Research Library

Fizika’s work is informed by scientific research in the fields of active learning and healthy aging.

Active Learning Through Movement

Active Learning is an essential component of child development in the early years; children were literally born to learn by actively exploring the world around them. A child’s level of activity is directly connected to their physical, intellectual, creative, linguistic, social and emotional development (known as the whole child). As a child grows and matures, their academic skills and level of success are often affected by their diet and level of physical activity. Two articles that support active learning due to its critical role in child development and academic achievement are:  Active Learning for Infants and Toddlers (Lockhart, 2011), which examines AL in Early Childhood education settings; and  Active Education: Growing Evidence on Physical Activity and Academic Performance (Castelli, D., et. al., 2015), which provides an overview of recent research findings supporting the impact of physical activity and fitness on academic performance in students of varying age/grade ranges.

Healthy Aging

Neuroscience research is uncovering new information  about how our brains learn and adapt as we age. This rapidly growing field is leading to new insight on how important diet and exercise, hydration and sleep are to reducing the risk of cognitive impairment.

The two year study found a significant beneficial intervention effect on cognitive performance:  memory, executive function and psychomotor speed. For more information on the FINGER study and other important research, visit www.alzheimersprevention.org

  • Dietary guidance
  • Physical activity
  • Cognitive training and social activities
  • Intensive monitoring and management of metabolic and vascular risk factors

The study implies exercise “prescriptions” could help protect the brain from Alzheimer’s disease.  The study was published in the Journal of Alzheimer’s Disease.

A prominent and oft-cited study is funded in part by the Alzheimer’s Research and Prevention Foundation.  The Finnish Geriatric Intervention Study to Prevent Cognitive Impairment and Disability (FINGER) applied a multidomain approach to dementia prevention. The intervention components are:

A recent study conducted by scientists from the University of Wisconsin-Madison found that participants who exercised for an hour a day showed healthier levels of glucose metabolism than those who didn’t.  The study used accelerometers to measure a week’s worth of physical activity for 93 middle aged volunteers, all at high genetic risk of Alzheimer’s but not showing signs of the disease. Physical activity was split into light, moderate and vigorous.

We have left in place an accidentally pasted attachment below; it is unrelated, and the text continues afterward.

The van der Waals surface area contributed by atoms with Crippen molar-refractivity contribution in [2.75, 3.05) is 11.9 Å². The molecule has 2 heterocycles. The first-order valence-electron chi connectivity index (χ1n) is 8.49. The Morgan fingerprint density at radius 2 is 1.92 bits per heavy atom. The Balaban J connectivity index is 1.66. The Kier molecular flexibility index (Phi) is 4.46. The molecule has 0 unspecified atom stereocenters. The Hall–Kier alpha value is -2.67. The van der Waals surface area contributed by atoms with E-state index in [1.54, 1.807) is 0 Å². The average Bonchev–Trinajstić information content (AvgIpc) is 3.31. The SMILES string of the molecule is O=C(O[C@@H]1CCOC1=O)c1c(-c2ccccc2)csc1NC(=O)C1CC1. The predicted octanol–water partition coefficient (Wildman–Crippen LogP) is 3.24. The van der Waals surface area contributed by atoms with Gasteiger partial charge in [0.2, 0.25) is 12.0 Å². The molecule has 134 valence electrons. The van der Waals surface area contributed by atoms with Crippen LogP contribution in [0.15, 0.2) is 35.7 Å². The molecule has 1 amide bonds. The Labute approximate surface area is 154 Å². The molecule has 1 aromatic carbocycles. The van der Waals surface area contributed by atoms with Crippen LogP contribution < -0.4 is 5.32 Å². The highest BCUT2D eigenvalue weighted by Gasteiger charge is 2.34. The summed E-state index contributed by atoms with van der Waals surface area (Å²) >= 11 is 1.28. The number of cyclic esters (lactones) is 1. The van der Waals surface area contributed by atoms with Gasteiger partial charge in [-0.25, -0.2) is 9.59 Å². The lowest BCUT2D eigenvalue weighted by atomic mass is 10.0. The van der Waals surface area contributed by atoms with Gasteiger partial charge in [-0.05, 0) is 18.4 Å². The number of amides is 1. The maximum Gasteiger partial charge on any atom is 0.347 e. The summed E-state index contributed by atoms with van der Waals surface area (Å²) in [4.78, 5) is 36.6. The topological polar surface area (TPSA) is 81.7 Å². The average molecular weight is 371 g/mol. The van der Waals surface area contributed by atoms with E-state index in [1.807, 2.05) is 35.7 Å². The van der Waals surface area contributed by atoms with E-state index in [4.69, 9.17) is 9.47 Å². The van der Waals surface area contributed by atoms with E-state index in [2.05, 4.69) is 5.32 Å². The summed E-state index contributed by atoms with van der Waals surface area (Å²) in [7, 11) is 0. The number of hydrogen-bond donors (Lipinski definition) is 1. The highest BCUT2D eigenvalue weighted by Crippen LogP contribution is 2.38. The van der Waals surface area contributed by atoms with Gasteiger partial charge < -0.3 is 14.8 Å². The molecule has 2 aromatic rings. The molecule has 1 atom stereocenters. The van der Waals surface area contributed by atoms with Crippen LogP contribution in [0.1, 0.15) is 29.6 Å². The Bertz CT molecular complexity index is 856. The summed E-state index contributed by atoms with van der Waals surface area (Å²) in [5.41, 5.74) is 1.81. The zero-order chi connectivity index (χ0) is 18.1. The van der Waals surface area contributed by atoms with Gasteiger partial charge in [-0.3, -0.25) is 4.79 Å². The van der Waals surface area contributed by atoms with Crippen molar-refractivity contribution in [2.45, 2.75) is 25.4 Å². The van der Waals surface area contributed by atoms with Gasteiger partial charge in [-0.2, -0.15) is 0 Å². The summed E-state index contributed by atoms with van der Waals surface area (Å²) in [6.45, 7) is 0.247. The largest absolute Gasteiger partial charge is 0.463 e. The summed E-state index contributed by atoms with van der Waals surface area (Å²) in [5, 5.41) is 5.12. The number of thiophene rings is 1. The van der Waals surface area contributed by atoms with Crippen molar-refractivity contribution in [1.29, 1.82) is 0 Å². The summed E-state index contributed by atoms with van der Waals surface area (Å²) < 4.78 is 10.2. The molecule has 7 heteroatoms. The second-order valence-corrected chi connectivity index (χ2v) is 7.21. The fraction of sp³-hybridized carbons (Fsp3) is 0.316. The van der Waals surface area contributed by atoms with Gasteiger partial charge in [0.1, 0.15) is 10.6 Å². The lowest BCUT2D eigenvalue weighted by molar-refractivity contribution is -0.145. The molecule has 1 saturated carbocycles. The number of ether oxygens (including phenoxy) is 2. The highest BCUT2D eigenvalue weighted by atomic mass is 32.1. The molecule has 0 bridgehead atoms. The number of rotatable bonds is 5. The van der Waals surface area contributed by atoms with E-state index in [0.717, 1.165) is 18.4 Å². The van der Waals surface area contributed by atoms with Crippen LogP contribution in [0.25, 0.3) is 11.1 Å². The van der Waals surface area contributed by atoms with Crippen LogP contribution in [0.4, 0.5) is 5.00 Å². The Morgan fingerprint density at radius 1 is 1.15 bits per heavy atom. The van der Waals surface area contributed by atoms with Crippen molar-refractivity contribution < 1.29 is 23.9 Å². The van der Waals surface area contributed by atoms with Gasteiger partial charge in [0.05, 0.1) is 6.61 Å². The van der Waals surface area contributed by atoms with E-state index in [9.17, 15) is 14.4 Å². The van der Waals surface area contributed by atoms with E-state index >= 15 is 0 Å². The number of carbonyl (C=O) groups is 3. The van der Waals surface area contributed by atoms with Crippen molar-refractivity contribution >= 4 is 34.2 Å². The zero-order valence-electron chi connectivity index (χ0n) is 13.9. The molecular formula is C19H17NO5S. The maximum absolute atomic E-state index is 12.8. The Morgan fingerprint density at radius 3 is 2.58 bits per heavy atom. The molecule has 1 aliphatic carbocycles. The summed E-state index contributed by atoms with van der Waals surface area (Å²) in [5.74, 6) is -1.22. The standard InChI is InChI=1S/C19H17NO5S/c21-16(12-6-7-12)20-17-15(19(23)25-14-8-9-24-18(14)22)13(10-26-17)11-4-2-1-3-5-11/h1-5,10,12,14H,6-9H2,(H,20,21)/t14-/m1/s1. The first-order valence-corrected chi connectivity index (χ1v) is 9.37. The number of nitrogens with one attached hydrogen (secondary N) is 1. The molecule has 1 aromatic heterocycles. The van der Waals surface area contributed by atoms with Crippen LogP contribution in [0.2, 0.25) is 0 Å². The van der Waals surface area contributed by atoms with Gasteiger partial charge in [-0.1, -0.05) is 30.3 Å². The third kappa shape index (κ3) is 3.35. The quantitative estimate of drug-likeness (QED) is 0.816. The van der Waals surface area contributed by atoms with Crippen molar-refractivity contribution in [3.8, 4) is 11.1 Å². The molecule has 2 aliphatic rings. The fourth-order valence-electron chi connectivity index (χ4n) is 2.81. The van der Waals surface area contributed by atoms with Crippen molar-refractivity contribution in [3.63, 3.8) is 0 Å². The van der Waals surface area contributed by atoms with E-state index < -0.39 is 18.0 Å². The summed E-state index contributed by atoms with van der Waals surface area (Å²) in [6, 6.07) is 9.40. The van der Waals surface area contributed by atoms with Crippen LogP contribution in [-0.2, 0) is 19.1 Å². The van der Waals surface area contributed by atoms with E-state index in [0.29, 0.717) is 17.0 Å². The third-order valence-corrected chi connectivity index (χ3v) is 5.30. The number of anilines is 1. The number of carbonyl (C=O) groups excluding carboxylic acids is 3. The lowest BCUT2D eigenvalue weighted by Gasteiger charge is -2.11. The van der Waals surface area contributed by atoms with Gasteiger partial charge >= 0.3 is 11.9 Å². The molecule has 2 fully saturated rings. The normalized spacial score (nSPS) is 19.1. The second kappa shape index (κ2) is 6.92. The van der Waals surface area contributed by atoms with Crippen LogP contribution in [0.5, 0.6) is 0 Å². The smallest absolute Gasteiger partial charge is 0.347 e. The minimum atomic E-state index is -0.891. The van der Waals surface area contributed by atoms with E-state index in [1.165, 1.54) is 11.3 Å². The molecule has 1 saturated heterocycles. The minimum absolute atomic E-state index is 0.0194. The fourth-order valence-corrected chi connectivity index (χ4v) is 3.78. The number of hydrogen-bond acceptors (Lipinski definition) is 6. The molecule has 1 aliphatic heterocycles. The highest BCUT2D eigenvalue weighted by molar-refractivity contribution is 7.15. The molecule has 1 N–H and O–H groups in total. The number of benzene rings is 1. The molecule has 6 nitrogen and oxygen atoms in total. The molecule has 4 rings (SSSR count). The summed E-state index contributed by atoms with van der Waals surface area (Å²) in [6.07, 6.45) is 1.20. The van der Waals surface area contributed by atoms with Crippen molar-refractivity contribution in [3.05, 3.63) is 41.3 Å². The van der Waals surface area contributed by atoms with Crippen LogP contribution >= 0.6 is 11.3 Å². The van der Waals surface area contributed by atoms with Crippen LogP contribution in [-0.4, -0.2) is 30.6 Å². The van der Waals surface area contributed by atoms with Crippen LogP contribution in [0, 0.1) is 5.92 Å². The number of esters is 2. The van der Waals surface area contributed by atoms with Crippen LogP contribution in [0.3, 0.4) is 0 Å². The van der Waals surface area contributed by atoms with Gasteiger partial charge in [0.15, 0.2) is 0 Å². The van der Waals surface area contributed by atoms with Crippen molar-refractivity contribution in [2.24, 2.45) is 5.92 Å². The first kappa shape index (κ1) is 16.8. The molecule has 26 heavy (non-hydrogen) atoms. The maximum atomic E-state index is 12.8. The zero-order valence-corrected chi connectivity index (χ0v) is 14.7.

Did you know you can beat stress, lift your mood, fight memory loss, sharpen your intellect, and function better than ever simply by elevating your heart rate and breaking a sweat? The evidence is incontrovertible: aerobic exercise physically remodels our brains for peak performance.

SPARK

The Revolutionary New Science of Exercise and the Brain

Did you know you can beat stress, lift your mood, fight memory loss, sharpen your intellect, and function better than ever simply by elevating your heart rate and breaking a sweat? The evidence is incontrovertible: aerobic exercise physically remodels our brains for peak performance.

by Fizika Group

Spark: Discussion Guide

Interested in bringing the power of SPARK into your learning environment?  Consider purchasing the SPARK Discussion Guide developed by Fizika Group’s team of highly qualified professionals.  Each chapter of the book is reflected in a series of discussion questions that enable teams to apply the research in your teaching environment.  Suggested enrichment activities, and before and after exercise sessions help cement the learning and will help you incorporate all school movement into your teaching environment.  13 pages in length, available as a downloadable PDF so you can easily copy and share your colleagues. 

GO WILD

Eat Fat, Run Free, Be Social, and Follow Evolution’s Other Rules for Total Health and Well-Being

Did you know you can beat stress, lift your mood, fight memory loss, sharpen your intellect, and function better than ever simply by elevating your heart rate and breaking a sweat? The evidence is incontrovertible: aerobic exercise physically remodels our brains for peak performance.

The scientific evidence behind why maintaining a lifestyle more like that of our ancestors will restore our health and well-being. 

In GO WILD, Harvard Medical School Professor John Ratey, MD, and journalist Richard Manning reveal that although civilization has rapidly evolved, our bodies have not kept pace. This mismatch affects every area of our lives, from our general physical health to our emotional wellbeing. Investigating the power of living according to our genes in the areas of diet, exercise, sleep, nature, mindfulness and more, GO WILD examines how tapping into our core DNA combats modern disease and psychological afflictions, from Autism and Depression to Diabetes and Heart Disease. By focusing on the ways of the past, it is possible to secure a healthier and happier future, and GO WILD will show you how.

Research Library January 16, 2019